According to ESPN's Adam Schefter, Patriots tight end Rob Gronkowski didn't travel with the Patriots to Chicago and is "highly unlikely" to play Sunday.

Avoiding Gronkowski, who is one of Brady's favorite targets, would be a huge break for the Bears' defense. In six games this season, the tight end has 26 receptions for 405 yards and a touchdown; in 14 games last season, Gronkowski had 69 catches for 1,084 yards and eight touchdowns.

Gronkowski has not officially been ruled out yet, though time is running out for the Patriots to make a decision.

Meanwhile, Khalil Mack appears set to play Sunday despite dealing with an ankle injury. Between having Mack on the field and Gronkowski off of it, good news keeps coming for the Bears' defense.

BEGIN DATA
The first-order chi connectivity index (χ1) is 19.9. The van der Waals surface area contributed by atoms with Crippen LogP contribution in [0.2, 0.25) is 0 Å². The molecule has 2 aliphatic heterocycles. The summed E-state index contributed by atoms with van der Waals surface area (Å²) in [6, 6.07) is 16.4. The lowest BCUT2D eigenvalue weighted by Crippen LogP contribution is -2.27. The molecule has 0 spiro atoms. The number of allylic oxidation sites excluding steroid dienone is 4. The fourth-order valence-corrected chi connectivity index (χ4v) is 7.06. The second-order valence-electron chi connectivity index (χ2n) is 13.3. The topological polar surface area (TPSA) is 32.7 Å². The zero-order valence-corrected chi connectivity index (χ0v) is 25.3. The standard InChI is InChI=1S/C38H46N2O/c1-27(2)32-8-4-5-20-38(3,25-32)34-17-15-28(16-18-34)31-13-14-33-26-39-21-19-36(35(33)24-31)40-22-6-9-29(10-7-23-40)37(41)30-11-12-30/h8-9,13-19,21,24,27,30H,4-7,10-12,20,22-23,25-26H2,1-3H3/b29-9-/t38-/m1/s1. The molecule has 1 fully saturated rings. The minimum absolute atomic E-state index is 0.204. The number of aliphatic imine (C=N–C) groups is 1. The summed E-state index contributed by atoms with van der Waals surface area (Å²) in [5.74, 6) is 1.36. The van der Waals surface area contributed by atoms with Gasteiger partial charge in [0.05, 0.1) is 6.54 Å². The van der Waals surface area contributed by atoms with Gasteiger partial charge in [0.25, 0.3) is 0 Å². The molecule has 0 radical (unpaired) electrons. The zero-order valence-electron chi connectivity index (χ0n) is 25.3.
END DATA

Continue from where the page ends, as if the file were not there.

Final thoughts: Cody Parkey quickly moves on from missed game-winning kick

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USA Today Sports Images

Final thoughts: Cody Parkey quickly moves on from missed game-winning kick

There’s, probably, only one position in sports that can match the you-had-one-job scrutiny of a placekicker attempting a critical field goal late in a football game. As in: If you make the kick, it was expected; if you miss it, well, you didn’t do the one thing you were brought on to do. 

The comparison here is a closer in baseball. The expectation is whoever is called upon with a one-to-three-run lead in the ninth inning will convert the save and win his team the game.